Likely Fairview arson fire bugs me — a lot
Sometime overnight, between Monday, September 14th and Tuesday, September 15th, someone torched some of the plastic recycling blue bins in the alley behind a business on the south side of the 1300 block of West Broadway Avenue.
It was about 10:30 p.m.Monday evening when I last saw these bins intact and undamaged.
I had paused on Birch Street at the intersection of the alley on the south side of West Broadway Avenue, on my way to my sleeping spot, after a few hours of binning for returnable beverage containers.
I scanned the alley of the 1300 block for possible containers left beside bins or dumpsters and went so far as check the closest Container bin to me on the east end of the block.
This put me nearly opposite the bins in question and any damage to them would’ve been obvious at a glance.
Tuesday morning at about 7:30 a.m. I saw the blackened remains on my way to breakfast. What had happened was obvious from half a block away.
As a binner, I don’t want to be seen anywhere near such a disaster area, lest I be marked as the culprit. In this case though, there were already Vancouver police on the scene — one unmarked black cruiser and a marked paddy wagon — so I ventured into their midst without fear they would have particular cause to think that I had set the fire.
I needn’t have worried. The police were wrapping up their response to an unrelated incident one building over and the officer that I spoke to was unaware that there had been a fire next door (and he was none too concerned when he found out).
This doesn’t mean that someone wasn’t caught for setting the fire hours earlier earlier — I certainly hope so but I just don’t know, one way or the other.
Spreading the word to help put a stop to this sort of thing
After I stopped to take some photos at about 4 p.m. this afternoon, I took the opportunity to talk to a tenant in the multi-unit building more-or-less across the alley from the site of last night’s fire.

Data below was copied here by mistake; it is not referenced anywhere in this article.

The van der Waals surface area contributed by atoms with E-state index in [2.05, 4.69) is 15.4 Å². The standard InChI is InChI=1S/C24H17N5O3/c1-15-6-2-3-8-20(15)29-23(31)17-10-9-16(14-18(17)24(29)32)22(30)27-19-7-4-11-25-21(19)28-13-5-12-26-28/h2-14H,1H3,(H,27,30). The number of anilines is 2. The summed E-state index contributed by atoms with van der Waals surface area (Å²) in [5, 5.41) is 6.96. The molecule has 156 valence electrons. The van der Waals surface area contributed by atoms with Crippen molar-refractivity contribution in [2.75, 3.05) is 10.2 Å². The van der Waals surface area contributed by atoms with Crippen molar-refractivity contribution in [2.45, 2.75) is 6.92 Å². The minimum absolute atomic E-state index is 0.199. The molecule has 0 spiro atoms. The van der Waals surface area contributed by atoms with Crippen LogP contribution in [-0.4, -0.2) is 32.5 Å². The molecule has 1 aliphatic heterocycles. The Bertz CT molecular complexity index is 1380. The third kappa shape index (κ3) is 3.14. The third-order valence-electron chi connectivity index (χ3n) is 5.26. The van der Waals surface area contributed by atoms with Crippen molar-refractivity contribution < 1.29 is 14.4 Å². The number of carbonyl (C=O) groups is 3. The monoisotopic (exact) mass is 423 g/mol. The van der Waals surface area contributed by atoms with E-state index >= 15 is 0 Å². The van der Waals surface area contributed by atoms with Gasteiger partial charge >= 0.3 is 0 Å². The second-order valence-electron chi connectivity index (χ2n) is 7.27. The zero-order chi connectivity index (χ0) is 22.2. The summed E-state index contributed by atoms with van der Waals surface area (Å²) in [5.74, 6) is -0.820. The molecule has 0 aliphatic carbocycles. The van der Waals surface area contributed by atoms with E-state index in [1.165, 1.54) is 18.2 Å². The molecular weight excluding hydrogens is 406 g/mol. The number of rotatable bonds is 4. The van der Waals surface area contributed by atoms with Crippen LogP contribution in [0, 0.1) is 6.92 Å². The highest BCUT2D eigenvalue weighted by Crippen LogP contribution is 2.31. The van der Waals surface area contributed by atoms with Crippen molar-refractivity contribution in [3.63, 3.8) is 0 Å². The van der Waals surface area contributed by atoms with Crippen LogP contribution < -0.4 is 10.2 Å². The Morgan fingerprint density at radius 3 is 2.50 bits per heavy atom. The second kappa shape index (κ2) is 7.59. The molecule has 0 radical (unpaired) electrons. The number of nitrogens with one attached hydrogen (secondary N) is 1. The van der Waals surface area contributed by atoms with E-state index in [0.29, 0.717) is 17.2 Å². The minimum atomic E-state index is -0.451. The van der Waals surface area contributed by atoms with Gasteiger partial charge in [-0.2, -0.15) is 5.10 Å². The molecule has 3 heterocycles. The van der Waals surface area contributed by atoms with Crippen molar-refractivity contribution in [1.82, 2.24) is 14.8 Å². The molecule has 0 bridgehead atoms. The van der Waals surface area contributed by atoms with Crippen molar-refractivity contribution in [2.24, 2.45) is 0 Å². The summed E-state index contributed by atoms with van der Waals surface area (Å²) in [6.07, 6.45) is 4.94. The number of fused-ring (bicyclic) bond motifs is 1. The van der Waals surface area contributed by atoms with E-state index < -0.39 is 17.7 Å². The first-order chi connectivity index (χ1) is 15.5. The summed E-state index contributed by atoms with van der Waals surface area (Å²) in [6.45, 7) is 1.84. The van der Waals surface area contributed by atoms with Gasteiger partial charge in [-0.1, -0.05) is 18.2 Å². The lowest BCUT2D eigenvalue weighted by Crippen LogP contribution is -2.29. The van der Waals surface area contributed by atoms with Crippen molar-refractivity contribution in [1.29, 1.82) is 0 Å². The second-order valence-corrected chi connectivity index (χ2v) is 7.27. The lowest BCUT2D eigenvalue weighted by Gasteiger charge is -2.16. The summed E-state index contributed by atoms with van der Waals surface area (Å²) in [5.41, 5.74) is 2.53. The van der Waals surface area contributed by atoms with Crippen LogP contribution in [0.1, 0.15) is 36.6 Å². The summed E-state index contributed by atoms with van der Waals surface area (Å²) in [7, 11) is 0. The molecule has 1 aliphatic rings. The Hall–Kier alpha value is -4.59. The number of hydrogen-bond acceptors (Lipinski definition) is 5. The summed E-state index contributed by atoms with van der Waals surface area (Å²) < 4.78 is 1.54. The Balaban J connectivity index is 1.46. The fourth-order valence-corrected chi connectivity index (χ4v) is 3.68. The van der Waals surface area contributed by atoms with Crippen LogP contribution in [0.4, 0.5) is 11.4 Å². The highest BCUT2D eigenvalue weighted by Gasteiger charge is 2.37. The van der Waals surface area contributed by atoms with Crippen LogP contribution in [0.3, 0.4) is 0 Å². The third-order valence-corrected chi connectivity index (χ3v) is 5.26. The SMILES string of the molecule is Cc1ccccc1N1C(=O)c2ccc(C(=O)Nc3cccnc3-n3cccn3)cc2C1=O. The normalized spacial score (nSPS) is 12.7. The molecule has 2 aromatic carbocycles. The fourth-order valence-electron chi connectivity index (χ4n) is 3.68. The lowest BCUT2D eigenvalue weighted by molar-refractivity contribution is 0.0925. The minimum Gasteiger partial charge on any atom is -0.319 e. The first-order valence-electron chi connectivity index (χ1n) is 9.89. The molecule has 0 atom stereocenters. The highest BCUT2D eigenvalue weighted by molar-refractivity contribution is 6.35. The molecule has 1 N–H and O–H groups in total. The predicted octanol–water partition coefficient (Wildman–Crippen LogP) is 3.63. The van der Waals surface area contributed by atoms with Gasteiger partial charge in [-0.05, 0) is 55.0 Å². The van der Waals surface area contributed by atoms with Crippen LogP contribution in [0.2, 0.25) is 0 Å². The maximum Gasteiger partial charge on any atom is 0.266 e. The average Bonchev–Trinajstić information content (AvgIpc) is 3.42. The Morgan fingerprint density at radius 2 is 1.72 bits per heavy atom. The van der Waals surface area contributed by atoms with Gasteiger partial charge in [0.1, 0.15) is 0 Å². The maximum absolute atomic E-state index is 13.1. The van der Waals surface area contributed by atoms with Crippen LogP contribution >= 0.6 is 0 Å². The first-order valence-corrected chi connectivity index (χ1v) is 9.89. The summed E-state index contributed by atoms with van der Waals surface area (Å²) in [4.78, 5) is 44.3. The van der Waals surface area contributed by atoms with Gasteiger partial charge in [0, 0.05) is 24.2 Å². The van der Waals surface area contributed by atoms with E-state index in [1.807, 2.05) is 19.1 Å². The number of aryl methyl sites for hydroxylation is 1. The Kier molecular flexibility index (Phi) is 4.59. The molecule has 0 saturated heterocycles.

This building has a security camera that points toward the alley and the tenant said that she would talk to her building manager about checking the camera footage for evidence regarding the fire.
It’s been a few years since the last such bin fire in Fairview. Earlier this summer,though, in an alley behind a residence in the Cambie Village area, a plastic garbage bin was set on fire overnight and resulted it moderate damage to the corner of a one-car garage.
I look for returnable beverage containers in this alley a few afternoons each week. I happened to be making my way bin-to-bin in time to watch a car being pulled out of the garage and hauled away and I stopped to talk to one of the residents of the property.
They had actually slept through most of the fire, they told me — it was one of their neighbours who had called the fire department — but the experience had really rattled them all the same.
In the past I have dismissed some partially burned bins as being evidence that a night binner stupidly used their lighter to see what’s in the bin (don’t roll your eyes, I’ve seen idiots do this) but I know that there have been too many incidents over the years of people going around at night and setting such fires deliberately.
The time I had to satisfy an officer’s burning curiosity
One such arson back in either 2011 or 2012, that reduced a condo’s entire set of recycling blue bins to slag, no doubt was in the back of the strata council’s mind when, in 2013, they finally locked away all their dumpsters and blue bins behind chain link.